Who's Your Data? TX Stops Collecting Info on Race of Injured Workers, Paves Way for Discrimination.

Photo of Houston steel worker by Bill Jacobus, via Flickr Creative CommonsSince 1993, state law has required the Texas Division of Workers’ Compensation (TDWC) to maintain information on the race and gender of every valid injury claim. Yet, last year less than 8 percent of claims contained that information. Without this information those who wish to study racial bias in the workers’ compensation system are unable to extrapolate proper numbers and therefore cannot put concrete evidence to the claims being made by many who have experienced such discrimination.  

Take for example claims by Hispanic workers that they face more dangers on the worksite than their co-workers of non-Hispanic descent. The U.S. Bureau of Labor Statistics released a study in February of 2013 which shows Hispanics are more likely to die on the job than workers of other races. The Bureau concluded that part of this was because foreign-born workers were less familiar with English and therefore did not have as clear an understanding of U.S. workplace safety guidelines. 

But information gaps like the one Texas faces mean the same kind of fact-finding is hindered on the workers’ compensation side. So State Representative René O. Oliveira, who oversees the TDWC as chairman of the House Business and Industry Committee, is pressuring the agency to begin collecting the mandatory information. Oliveira notes that this is not the first time the agency has failed to comply with the law:

The Texas Tribune revealed in June that the agency was not staffing its 24-hour safety hotline around the clock. The division later announced that it had taken steps to staff the toll-free hotline day and night as required.

“I’m disappointed that we discover again that the agency is not following its statutory obligations,” Mr. Oliveira said. While the agency may have logistical hurdles in collecting the information, he added, “that’s not justification for not making an effort and ignoring what the law requires.”

The lack of information hurts the legal cases of the injured, as well.  Austin lawyer Brad McClellan ran into this problem while doing research for a case in which he believes a man was discriminated against after second and third degree burns and the loss of an arm from an explosion.  The man is an African-American married to a white women in West Texas.  Mr. Johnson’s story is told by Texas Tribune writer Jay Root:

Injured in a 1998 smelter explosion in Amarillo, Mr. Johnson sustained second- and third-degree burns on his face, neck, upper body, legs and arms. One of his arms had to be amputated. The other was badly mangled.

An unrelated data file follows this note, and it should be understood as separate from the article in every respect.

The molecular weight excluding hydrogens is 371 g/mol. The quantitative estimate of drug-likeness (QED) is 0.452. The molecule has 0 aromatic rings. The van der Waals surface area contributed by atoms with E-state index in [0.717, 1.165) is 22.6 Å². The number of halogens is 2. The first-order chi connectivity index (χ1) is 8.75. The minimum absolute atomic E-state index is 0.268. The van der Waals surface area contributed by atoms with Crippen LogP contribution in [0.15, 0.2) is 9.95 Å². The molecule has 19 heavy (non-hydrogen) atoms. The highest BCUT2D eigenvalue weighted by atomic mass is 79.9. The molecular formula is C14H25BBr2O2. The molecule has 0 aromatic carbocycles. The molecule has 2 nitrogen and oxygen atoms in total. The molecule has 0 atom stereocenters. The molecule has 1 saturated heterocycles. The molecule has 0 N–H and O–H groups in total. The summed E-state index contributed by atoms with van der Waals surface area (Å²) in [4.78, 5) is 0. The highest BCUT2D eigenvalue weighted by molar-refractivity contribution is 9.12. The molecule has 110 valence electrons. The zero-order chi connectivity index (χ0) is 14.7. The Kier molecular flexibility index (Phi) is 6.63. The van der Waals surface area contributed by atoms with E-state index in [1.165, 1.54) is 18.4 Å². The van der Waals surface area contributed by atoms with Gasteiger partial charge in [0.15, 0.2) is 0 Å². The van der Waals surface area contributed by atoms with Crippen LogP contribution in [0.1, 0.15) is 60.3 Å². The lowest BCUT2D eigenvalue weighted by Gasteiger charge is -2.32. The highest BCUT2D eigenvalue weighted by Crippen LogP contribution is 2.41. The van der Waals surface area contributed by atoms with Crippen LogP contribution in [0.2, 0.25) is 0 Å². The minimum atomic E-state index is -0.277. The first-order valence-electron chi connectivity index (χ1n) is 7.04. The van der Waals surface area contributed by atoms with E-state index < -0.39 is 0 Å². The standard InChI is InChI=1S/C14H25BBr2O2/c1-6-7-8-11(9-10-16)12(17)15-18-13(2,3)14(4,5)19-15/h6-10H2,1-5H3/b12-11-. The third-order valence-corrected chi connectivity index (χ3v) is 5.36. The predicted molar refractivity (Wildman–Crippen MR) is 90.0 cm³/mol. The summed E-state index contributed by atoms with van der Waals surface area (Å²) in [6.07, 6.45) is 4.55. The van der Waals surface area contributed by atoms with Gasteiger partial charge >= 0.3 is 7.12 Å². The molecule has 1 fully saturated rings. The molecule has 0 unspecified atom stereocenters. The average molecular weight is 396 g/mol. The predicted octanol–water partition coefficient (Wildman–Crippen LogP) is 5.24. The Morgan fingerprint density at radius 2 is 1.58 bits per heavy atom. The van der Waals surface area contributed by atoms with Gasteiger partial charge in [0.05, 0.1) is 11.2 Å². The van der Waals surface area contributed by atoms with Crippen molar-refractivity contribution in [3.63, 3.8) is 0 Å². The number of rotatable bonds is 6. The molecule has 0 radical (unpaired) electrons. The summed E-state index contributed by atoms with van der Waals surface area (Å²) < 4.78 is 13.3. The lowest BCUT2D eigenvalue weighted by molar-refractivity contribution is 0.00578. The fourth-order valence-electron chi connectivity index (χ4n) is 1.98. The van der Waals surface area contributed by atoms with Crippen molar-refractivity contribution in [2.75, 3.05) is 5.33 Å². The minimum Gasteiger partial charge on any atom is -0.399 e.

As part of his rehabilitation, Mr. Johnson, who lived in a small town, worked out at a gym a couple of hours from home. Insurance adjusters suspected he was not using the gym and filed a criminal complaint against him, records show. Soon thereafter, a grand jury indicted Mr. Johnson for insurance fraud, saying the evidence showed he had falsified travel reports.
The complaint relied on electronic records indicating Mr. Johnson had not used a swipe card to enter the gym. After he and his wife were arrested, Mr. Johnson explained that the injuries to his remaining hand prevented him from removing the swipe card from his wallet, and that gym employees had opened the door for him.

The charges were dropped after gym employees signed affidavits attesting to his attendance. But in a multimillion-dollar lawsuit filed against Old Republic Insurance Company for bad faith, malicious prosecution and other alleged misdeeds, Mr. Johnson’s lawyers argued the insurer continued to deny him the benefits and medical treatments he was due. That case is pending.

The copy of Mr. Johnson’s electronic claimant information file has the race line left blank:

“If Glenn had been the white male manager, he would never have had a problem,” Mr. McClellan said, “and certainly would not have been indicted for travel fraud in the Panhandle.”

This valuable data, the collection of which has been willfully neglected, could be the difference maker in many cases.  The system seems to work against Latino’s in particular.  As Emily Timm, deputy director of the Workers Defense Project, pulls no punches:

I think the data would probably reveal some sharp discrepancies about who is getting compensated through the work comp system and who isn’t.”

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